14. SCHMITT - Gertrude Schmitt was the second wife of Adam Versch and her extensive family as researched by my cousin Tim Campbell has been posted on wikitree, including the Schmitt, Reiboldt and related families.

15. HEINE - We are still looking for the family of Robert Heine of Buffalo, NY who married Lillian Kellermann. We only have limited information on this family yet.

16. OLD EAST SIDE - We have done extensive research on the Old East Side of Buffalo, New York, an historic German neighborhood from the 1800s and the early 1900s. Please see our wikitree page or contact myself or Jillaine Smith for details on our research.

And that is my German research interests for the past 37 years!

Sharon Troy Centanne - half German, half Irish and married to an Italian!
WikiTree profile: Troy-204
closed with the note: Outlived its usefulness
in The Tree House by Living Troy G2G6 Pilot (180k points)
closed by Isabelle Martin
I forgot to mention a few other German lines of my cousins.  My great grandfather Michael Schirck had 14 children, and most of them married Germans. His daughter Bertha Schirck married Joseph HERRMANN in Dunkirk, NY, and they bought a farm in Conneaut, Ohio.  His grand daughter Magdalena Honhart married into the DALRYMPLES of Warren, Pennsylvania. His niece married to the huge LESSER famkly, and many of them moved to Erie, Pennsylvania. His sister Madeleine married twice, first to Mr. ZOLLER and then to Mr. BAUER.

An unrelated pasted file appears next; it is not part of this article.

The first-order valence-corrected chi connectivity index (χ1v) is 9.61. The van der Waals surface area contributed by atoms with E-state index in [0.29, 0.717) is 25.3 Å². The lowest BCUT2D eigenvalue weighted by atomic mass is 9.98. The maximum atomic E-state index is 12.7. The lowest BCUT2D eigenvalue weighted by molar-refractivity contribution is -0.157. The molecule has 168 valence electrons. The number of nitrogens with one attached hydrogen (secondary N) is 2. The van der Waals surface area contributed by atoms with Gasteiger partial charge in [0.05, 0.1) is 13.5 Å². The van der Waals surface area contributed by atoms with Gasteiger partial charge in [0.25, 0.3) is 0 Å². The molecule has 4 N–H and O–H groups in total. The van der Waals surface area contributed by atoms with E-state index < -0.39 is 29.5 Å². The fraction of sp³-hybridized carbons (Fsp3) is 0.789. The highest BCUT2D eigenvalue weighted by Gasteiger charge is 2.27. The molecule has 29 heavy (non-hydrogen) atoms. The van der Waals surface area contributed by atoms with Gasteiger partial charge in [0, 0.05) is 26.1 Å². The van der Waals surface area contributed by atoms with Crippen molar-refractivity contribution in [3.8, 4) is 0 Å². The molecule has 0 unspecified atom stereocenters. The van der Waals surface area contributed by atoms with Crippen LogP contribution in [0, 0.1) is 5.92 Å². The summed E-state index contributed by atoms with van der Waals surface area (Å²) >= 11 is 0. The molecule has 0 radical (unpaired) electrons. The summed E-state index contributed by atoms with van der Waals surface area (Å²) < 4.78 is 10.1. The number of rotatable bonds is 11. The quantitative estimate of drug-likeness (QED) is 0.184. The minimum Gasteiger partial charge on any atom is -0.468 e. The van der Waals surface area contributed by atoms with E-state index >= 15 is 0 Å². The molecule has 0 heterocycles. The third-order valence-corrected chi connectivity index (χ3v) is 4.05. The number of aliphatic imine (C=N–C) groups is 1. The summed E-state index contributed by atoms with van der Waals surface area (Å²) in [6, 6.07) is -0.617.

My great grandmotherJulia Schauf is related also to the REITZ, SCHROEDER, GANTZER, BARTEL, and SCHAEFFER families.
If you go way back into Germany, I am also related to the BECK, EISENWEINERIN,  WICKHART, and SCHWARTZ familes on various lines that stayed in Germany.

The Name EISENWEINERIN, I suppose, means the feminine form of Eisenwein or Eisenweiner. In some regions. for example Bavaria, they used in former times this feminine form, in some rural regions in dialect til now. In my "Heimat", Glauberg in Hesse, this form was also used in time of only one priest, I suppose he came from Bavaria or in former times they practiced in Hesse, too (around 1700).  xxx So you have to search for Eisenwein or Eisenweiner!

3 Answers

+8 votes
Best answer
Hello, Sharon:

In 1989, our genealogist (my German father's cousin) published his life's work, some fourteen generations of ancestors (mostly in Germany and the pre-unification German states), back to the late 1300s. My own family's share of that ancestry comprises some six thousand named ancestors, and about 427 different family lines... whew!

Fortunately, our genealogist included an index in his densely packed book! So on the German side of the family, here are some names that may be related to the names you're interested in; let me know if you want details:

BETZ: Maria Rosina Betza/Beetz/Betz (1671-1711) in Leipzig and Dörnfeld, and her father Johannes in Kassel and Leipzig; also a Blasius Betza/Friedlieb (~1565-1626) in Mühlhausen and Wernigerode.

DRESSLER: Elba Helene Dressler (1901- ) in Burgk (near Freital).

BAUER, ARNOLD, SCHMITT, HEINE, HER(R)MANN, SCHROEDER, SCHWAR(T)Z: very common German last names! There are several of each of these in our ancestry; have you tracked them back to any area in greater Germany?

KOPP: Hans Kopp (nonancestor) sold a house in Plauen to an ancestor in 1667.

ENGEL: We have three: in Weissenfels, later 1600s to 1730s; Schneeberg (which one, though?), 1649; and Göttingen and surrounding villages, 1692